Sign up for our daily briefing

Make your busy days simpler with Axios AM/PM. Catch up on what's new and why it matters in just 5 minutes.

Please enter a valid email.

Please enter a valid email.

Subscription failed
Thank you for subscribing!

Catch up on the day's biggest business stories

Subscribe to Axios Closer for insights into the day’s business news and trends and why they matter

Please enter a valid email.

Please enter a valid email.

Subscription failed
Thank you for subscribing!

Stay on top of the latest market trends

Subscribe to Axios Markets for the latest market trends and economic insights. Sign up for free.

Please enter a valid email.

Please enter a valid email.

Subscription failed
Thank you for subscribing!

Sports news worthy of your time

Binge on the stats and stories that drive the sports world with Axios Sports. Sign up for free.

Please enter a valid email.

Please enter a valid email.

Subscription failed
Thank you for subscribing!

Tech news worthy of your time

Get our smart take on technology from the Valley and D.C. with Axios Login. Sign up for free.

Please enter a valid email.

Please enter a valid email.

Subscription failed
Thank you for subscribing!

Get the inside stories

Get an insider's guide to the new White House with Axios Sneak Peek. Sign up for free.

Please enter a valid email.

Please enter a valid email.

Subscription failed
Thank you for subscribing!

Catch up on coronavirus stories and special reports, curated by Mike Allen everyday

Catch up on coronavirus stories and special reports, curated by Mike Allen everyday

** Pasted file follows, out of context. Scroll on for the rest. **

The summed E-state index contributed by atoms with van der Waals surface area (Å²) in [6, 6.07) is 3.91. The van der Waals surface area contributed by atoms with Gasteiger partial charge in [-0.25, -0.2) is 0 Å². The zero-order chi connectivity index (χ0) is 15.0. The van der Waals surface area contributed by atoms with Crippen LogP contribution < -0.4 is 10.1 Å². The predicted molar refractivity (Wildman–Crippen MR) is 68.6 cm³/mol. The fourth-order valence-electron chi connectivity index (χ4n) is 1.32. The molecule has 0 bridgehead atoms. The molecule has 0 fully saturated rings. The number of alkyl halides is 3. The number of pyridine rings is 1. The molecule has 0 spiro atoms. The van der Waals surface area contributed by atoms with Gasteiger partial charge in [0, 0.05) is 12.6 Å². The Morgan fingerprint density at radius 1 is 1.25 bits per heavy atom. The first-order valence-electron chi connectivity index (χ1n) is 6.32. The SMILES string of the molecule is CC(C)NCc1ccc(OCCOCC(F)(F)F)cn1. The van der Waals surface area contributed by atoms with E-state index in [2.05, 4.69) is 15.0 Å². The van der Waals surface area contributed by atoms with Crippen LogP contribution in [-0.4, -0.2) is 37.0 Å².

Please enter a valid email.

Please enter a valid email.

Subscription failed
Thank you for subscribing!

Want a daily digest of the top Denver news?

Get a daily digest of the most important stories affecting your hometown with Axios Denver

Please enter a valid email.

Please enter a valid email.

Subscription failed
Thank you for subscribing!

Want a daily digest of the top Des Moines news?

Get a daily digest of the most important stories affecting your hometown with Axios Des Moines

Please enter a valid email.

Please enter a valid email.

Subscription failed
Thank you for subscribing!

Want a daily digest of the top Twin Cities news?

Get a daily digest of the most important stories affecting your hometown with Axios Twin Cities

Please enter a valid email.

Please enter a valid email.

Subscription failed
Thank you for subscribing!

Want a daily digest of the top Tampa Bay news?

Get a daily digest of the most important stories affecting your hometown with Axios Tampa Bay

Please enter a valid email.

Please enter a valid email.

Subscription failed
Thank you for subscribing!

Want a daily digest of the top Charlotte news?

Get a daily digest of the most important stories affecting your hometown with Axios Charlotte

Please enter a valid email.

Please enter a valid email.

Subscription failed
Thank you for subscribing!

Please enter a valid email.

Please enter a valid email.

Subscription failed
Thank you for subscribing!

Illustration: Eniola Odetunde/Axios

Amazon's decision to move its Prime Day to Oct. 13–14 this year will pull the whole holiday shopping season forward by more than a month and help make online retail bigger than ever, as more families shop electronically and jostle to get presents purchased ahead of December holidays.

Why it matters: The reality of the coronavirus pandemic pushing people toward e-commerce combined with the pull of Amazon Prime Day and the Christmas shopping season this year are setting up a bonanza for retailers — but only those with the ability to offer steep discounts, delivery and an attractive online platform.

  • Others are set to be left out in the cold.

By the numbers: Global online holiday sales are predicted to grow 30% from 2019's strong levels and digital revenue is expected to grow by roughly 90% for companies offering the option to buy online and pickup in the store, new projections from Salesforce show.

  • They expect the introduction of Prime Day in October will pull 10% of November's Thanksgiving, Black Friday and Cyber Monday sales forward a full month.
  • That translates to $26 billion globally and $6 billion in the United States.